Troy Brown has seldom heard his name called by Scott Brooks this season, but he played on Sunday afternoon against the Toronto Raptors.
In 10 minutes, including a few in the fourth quarter, Brown flashed his basketball IQ — one of the main reasons Washington’s brass became enamored with him as a prospect during the pre-draft process. Brown moved fluidly without the ball, as if he’s been a part of the rotation for months, finding himself open both inside and out.
Brooks, stubbornly so, has failed to find adequate minutes for Brown with the Wizards and the 15th pick has spent most of his time in the G-League.
Brown’s talent, though, is undeniable. With John Wall out, Brooks has to take pressure off Bradley Beal. At 6-7, Brown has the makings of a point-forward — someone who doesn’t need the ball to create, but can run an offense when called upon.
Given Washington’s position in the standings and lack of depth, there’s no real reason Brown hasn’t consistently been in Brooks’ rotation. Going forward, especially after the burst he had against Toronto, Brown could get regular minutes.
Waiting for his chance will be Devin Robinson — the other half of the Go-Go’s one-two punch.
Robinson, like Brown, has rarely gotten his number called by the Wizards this season. In fact, he’s only played 32 minutes.
But in the G-League, Robinson has dominated. Robinson has averaged 19.9 points and 8.4 rebounds with the Go-Go, and he’s done so in exciting fashion. In front of the roughly 1,000 fans that attend Go-Go games, Robinson has made Sports Center-worthy highlight plays countless times this season. He’s become a regular on ESPN for his ridiculous dunks, but it hasn’t caught the attention of Brooks and the rest of his coaching staff.
Robinson is one of the most impressive leapers in the league, but he’s more than just a dunker.
Last season, Robinson shot 38 percent from three on 155 attempts in the G-League. This year, his percentage has dipped to about 31 percent. Since he’s been a focal point of the Go-Go’s offense, it’s made it more difficult for him to get clean looks from deep — which wouldn’t be an issue with the Wizards, where he would almost have no pressure to score.
Washington, with Dwight Howard out, has gotten a serious lift from Thomas Bryant, who played a game with Robinson on the Go-Go before securing his spot in the Wizards’ rotation. He’s been one of the most pleasant surprises in the NBA and continues to be a bright spot for the Wizards during an otherwise ugly season.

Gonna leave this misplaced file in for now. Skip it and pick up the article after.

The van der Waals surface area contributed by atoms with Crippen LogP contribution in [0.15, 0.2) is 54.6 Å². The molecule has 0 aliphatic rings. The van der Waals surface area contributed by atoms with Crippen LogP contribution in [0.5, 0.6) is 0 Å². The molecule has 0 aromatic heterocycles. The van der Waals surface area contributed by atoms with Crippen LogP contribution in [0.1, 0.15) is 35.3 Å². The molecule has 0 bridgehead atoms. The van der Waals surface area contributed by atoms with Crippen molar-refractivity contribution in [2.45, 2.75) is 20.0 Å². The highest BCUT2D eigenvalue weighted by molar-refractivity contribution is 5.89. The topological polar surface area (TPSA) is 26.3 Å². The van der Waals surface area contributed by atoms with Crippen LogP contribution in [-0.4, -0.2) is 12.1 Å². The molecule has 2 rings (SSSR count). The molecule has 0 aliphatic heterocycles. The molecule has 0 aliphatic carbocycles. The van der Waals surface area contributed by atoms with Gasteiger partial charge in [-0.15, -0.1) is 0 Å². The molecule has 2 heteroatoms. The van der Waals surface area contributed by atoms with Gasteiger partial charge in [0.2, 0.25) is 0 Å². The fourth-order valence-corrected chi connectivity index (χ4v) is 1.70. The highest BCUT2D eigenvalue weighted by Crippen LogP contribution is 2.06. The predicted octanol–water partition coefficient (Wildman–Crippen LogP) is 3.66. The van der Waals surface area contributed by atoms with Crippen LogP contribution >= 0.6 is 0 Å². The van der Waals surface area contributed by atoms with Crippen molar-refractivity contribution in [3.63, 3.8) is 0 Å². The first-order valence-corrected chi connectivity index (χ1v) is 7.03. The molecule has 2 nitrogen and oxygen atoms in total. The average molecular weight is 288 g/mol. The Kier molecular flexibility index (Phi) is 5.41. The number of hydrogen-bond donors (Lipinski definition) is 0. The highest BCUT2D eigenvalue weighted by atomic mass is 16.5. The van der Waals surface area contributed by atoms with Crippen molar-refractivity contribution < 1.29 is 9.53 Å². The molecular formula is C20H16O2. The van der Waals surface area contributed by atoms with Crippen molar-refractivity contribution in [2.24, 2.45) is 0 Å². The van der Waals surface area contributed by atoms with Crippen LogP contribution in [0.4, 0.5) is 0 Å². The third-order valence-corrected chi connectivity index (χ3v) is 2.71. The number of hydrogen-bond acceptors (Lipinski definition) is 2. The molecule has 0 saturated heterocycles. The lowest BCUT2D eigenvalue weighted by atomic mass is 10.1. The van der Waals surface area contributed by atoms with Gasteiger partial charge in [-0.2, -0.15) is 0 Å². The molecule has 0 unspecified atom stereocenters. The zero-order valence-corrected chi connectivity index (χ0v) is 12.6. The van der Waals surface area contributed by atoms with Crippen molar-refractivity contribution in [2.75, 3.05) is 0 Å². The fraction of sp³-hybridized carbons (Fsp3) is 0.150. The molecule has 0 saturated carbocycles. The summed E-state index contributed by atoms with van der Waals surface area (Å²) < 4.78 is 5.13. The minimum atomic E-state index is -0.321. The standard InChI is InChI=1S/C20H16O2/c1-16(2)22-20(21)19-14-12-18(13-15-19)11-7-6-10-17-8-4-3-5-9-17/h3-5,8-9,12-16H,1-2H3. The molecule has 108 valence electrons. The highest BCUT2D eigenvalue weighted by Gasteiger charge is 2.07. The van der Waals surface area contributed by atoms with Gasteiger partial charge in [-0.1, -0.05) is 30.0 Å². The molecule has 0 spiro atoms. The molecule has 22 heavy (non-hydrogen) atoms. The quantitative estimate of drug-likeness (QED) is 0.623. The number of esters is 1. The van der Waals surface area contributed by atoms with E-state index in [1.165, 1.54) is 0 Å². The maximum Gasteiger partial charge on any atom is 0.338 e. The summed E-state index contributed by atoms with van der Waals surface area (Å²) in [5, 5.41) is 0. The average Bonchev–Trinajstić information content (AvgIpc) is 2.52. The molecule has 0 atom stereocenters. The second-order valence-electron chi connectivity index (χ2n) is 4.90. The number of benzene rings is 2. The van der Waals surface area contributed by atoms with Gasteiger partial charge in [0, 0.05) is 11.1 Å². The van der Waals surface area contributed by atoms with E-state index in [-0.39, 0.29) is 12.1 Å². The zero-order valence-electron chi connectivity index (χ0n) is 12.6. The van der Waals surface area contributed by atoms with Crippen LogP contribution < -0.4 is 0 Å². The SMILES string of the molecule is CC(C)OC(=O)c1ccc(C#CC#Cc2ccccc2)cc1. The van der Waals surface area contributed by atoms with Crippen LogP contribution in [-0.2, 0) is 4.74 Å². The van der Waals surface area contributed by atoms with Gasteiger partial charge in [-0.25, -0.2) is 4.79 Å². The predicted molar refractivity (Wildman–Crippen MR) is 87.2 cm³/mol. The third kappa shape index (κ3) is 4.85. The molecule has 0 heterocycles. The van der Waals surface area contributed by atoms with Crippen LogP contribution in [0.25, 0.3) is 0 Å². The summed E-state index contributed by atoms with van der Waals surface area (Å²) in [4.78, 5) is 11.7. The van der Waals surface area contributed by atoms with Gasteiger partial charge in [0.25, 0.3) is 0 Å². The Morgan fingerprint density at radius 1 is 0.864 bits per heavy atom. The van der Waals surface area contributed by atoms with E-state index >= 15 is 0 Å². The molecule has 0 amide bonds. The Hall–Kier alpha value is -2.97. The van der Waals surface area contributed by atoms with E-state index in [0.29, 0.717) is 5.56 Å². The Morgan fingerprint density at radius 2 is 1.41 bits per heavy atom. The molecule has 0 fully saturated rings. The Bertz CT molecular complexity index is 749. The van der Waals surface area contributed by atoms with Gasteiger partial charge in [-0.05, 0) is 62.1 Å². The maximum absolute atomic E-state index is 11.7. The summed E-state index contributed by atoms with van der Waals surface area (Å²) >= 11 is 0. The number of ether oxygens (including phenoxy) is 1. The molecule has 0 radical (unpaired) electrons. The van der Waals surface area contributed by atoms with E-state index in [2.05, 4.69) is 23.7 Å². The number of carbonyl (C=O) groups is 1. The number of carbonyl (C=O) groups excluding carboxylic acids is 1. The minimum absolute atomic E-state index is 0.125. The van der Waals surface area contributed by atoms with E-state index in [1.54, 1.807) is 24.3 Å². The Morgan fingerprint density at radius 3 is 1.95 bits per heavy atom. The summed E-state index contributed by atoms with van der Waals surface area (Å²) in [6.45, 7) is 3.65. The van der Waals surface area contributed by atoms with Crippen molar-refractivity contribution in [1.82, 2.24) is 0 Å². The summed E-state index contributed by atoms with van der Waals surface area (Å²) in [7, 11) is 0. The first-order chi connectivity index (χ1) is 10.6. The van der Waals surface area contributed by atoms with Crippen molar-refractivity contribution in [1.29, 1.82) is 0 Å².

Brooks gave Bryant the nod in late November and the rookie almost immediately infused the team with his energy. He looks to dunk every time he gets the ball inside and has been valuable on the pick-and-roll. Bryant hasn’t hesitated to pop out behind the 3-point arc when the shot is available, either. Robinson can provide similar contributions.
Sam Dekker, who’s earned playing time with his grit and hustle, is ahead of Robinson in the rotation. Dekker is not incapable of contributing, but the Wizards, like every team that’s likely headed to the lottery, has to test the talent on their roster with upside. Dekker, while solid, doesn’t have the upside of Robinson, whose length and athleticism is almost unmatched by anyone else on the team. In the last two games versus Toronto and Milwaukee, Dekker went scoreless in 26 minutes and didn’t have much of an impact on the outcome.
The Wizards invested millions of dollars into the event center/practice facility and have used the G-League to their advantage. But at some point, the players that are developing in the G-League who have a real shot at helping out the NBA team will have to grow their skill-sets where it counts.
Robinson, along with Jordan McRae (who’s also going bonkers in the G-League), is on a two-way contract with the Wizards, which complicates the situation. If he spends over 45 days with the Wizards, the team will have to convert his two-way deal to a standard NBA contract. Normally, this wouldn’t be a problem. The Wizards have room on the roster — but they’re over the luxury tax and probably don’t want to go deeper across the line.
Washington created the luxury tax issue for themselves, and if there’s one thing the front office is good at, it’s figuring out how to clean up the mess it made. The Wizards have completed multiple minor moves (like trading Jason Smith to Milwaukee for Dekker) to lessen the tax burden and they must do more to ease the financial pressure on the franchise, otherwise talents like Robinson will continue to toil in obscurity. Self-inflicted errors, particularly ones that are purely financial, are no excuse not to allow young players with upside to contribute.
Instead of going all-in on possibly finishing eighth in the Eastern Conference, the Wizards should turn their attention to the young players on the roster who have the potential to contribute in the not-too-distant future. Bryant showed he was a hidden gem and the Wizards’ front office deserves credit for bringing him on board. Robinson could be another one — but he needs a shot at proving it.